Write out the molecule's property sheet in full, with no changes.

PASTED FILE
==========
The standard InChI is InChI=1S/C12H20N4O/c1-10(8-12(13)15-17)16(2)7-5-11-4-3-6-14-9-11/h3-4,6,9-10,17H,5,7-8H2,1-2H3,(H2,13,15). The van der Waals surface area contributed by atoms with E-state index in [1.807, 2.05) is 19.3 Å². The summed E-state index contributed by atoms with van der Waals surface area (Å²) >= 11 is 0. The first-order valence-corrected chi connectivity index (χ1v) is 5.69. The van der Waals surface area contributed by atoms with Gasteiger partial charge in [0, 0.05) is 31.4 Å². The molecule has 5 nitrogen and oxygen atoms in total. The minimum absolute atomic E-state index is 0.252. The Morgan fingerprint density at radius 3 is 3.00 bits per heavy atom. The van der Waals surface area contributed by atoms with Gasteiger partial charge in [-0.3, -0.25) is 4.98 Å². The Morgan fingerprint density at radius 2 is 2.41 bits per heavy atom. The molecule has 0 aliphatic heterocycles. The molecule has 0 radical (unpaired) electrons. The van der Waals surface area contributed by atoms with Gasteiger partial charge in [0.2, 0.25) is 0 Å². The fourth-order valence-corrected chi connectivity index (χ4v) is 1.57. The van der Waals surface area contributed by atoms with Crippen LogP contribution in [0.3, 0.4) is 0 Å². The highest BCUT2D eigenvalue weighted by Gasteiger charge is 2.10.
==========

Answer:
The standard InChI is InChI=1S/C12H20N4O/c1-10(8-12(13)15-17)16(2)7-5-11-4-3-6-14-9-11/h3-4,6,9-10,17H,5,7-8H2,1-2H3,(H2,13,15). The van der Waals surface area contributed by atoms with E-state index in [1.807, 2.05) is 19.3 Å². The summed E-state index contributed by atoms with van der Waals surface area (Å²) >= 11 is 0. The first-order valence-corrected chi connectivity index (χ1v) is 5.69. The van der Waals surface area contributed by atoms with Gasteiger partial charge in [0, 0.05) is 31.4 Å². The molecule has 5 nitrogen and oxygen atoms in total. The minimum absolute atomic E-state index is 0.252. The Morgan fingerprint density at radius 3 is 3.00 bits per heavy atom. The van der Waals surface area contributed by atoms with Gasteiger partial charge in [-0.3, -0.25) is 4.98 Å². The Morgan fingerprint density at radius 2 is 2.41 bits per heavy atom. The molecule has 0 aliphatic heterocycles. The molecule has 0 radical (unpaired) electrons. The van der Waals surface area contributed by atoms with Gasteiger partial charge in [0.2, 0.25) is 0 Å². The fourth-order valence-corrected chi connectivity index (χ4v) is 1.57. The van der Waals surface area contributed by atoms with Crippen LogP contribution in [0.3, 0.4) is 0 Å². The highest BCUT2D eigenvalue weighted by Gasteiger charge is 2.10.